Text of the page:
The three components of a date—year, month, and day—can also be extracted individually from a given date. This might not seem all that interesting at first, but actually many useful techniques arise out of working with a date’s component parts. A date’s components are extracted using Excel’s YEAR(), MONTH(), and DAY() functions.

**The YEAR() Function**

The YEAR() function returns a four-digit number that corresponds to the year component of a specified date:

YEAR(*serial_number*)

For example, if today is August 23, 2016, the following expression will return 2016:

YEAR(TODAY())

**The MONTH() Function**

The MONTH() function returns a number between 1 and 12 that corresponds to the month component of a specified date:

MONTH(*serial_number*)

For example, the following expression returns 8:

MONTH("August 23, 2016")

**The DAY() Function**

The DAY() function returns a number between 1 and 31 that corresponds to the day component of a specified date:

DAY(*serial_number*)

For example, the following expression returns 23:

DAY("8/23/2016")

**The WEEKDAY() Function**

The WEEKDAY() function returns a number that corresponds to the day of the week upon which a specified date falls:

WEEKDAY(*serial_number*[, *return_type*])

For example, the following expression returns 3 because August 23, 2016, is a Tuesday:

WEEKDAY("8/23/2016")

To learn how to use CHOOSE() to convert the WEEKDAY() return value into a day name, **see** “*Determining the Name of the Day of the Week*,” **p. 194**.

**The WEEKNUM() Function**

The WEEKNUM() function returns a number that corresponds to where the week that includes a specified date falls numerically during the year:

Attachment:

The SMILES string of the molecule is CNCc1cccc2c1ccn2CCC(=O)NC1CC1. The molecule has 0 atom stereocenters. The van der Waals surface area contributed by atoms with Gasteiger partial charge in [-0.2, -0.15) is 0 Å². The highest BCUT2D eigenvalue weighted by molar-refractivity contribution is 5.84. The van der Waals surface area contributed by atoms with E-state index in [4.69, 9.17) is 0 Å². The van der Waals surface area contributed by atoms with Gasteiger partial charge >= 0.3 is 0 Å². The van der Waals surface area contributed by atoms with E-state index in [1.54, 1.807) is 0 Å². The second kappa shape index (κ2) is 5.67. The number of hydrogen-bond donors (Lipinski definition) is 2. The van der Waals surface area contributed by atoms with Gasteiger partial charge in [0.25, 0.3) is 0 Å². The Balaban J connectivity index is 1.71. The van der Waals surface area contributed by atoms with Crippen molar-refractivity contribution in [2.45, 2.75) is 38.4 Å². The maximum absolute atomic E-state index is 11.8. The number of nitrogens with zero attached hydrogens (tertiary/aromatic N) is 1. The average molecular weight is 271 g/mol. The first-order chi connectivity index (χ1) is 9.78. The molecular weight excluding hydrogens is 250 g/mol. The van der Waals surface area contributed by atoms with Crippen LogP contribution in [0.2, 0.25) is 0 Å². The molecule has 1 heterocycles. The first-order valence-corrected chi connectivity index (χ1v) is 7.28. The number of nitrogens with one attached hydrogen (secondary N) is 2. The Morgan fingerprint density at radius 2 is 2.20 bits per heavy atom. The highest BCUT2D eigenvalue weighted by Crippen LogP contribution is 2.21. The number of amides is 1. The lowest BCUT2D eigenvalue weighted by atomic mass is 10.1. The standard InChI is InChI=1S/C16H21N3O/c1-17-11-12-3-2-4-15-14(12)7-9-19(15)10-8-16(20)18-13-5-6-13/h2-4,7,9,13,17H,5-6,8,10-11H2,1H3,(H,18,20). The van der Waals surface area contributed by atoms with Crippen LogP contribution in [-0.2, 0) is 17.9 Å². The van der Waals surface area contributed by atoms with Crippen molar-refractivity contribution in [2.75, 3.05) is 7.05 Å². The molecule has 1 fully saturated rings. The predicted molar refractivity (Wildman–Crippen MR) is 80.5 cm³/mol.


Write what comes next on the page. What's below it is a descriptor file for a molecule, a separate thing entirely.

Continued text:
WEEKNUM(*serial_number*[, *return_type*])

For example, the following expression returns 35 because August 23, 2016, falls in the 35th week of 2016:

WEEKNUM("August 23, 2016")

**Tip**

You might need to return a week number that corresponds to ISO (International Standards Organization) 8601, which is the international standard for the representation of dates and times. The ISO 8601 week-numbering year always begins on the week with the year’s first Thursday, so there will be dates at the beginning of the year and the end of the year where the ISO week number differs from the calendar week number. To always return the ISO week number, use Excel’s ISOWEEKNUM(*date*) function (where *date* is the date you want to work with).

**Returning a Date X Years, Months, or Days from Now**

You can take advantage of the fact that, as I mentioned earlier, DATE() automatically adjusts wrong month and day values by applying formulas to one or more of the DATE() function’s arguments. The most common use for this is returning a date that occurs *X* number of years, months, or days from now (or from any date).

For example, suppose that you want to know which day of the week the 4th of July falls on next year. Here’s a formula that figures it out: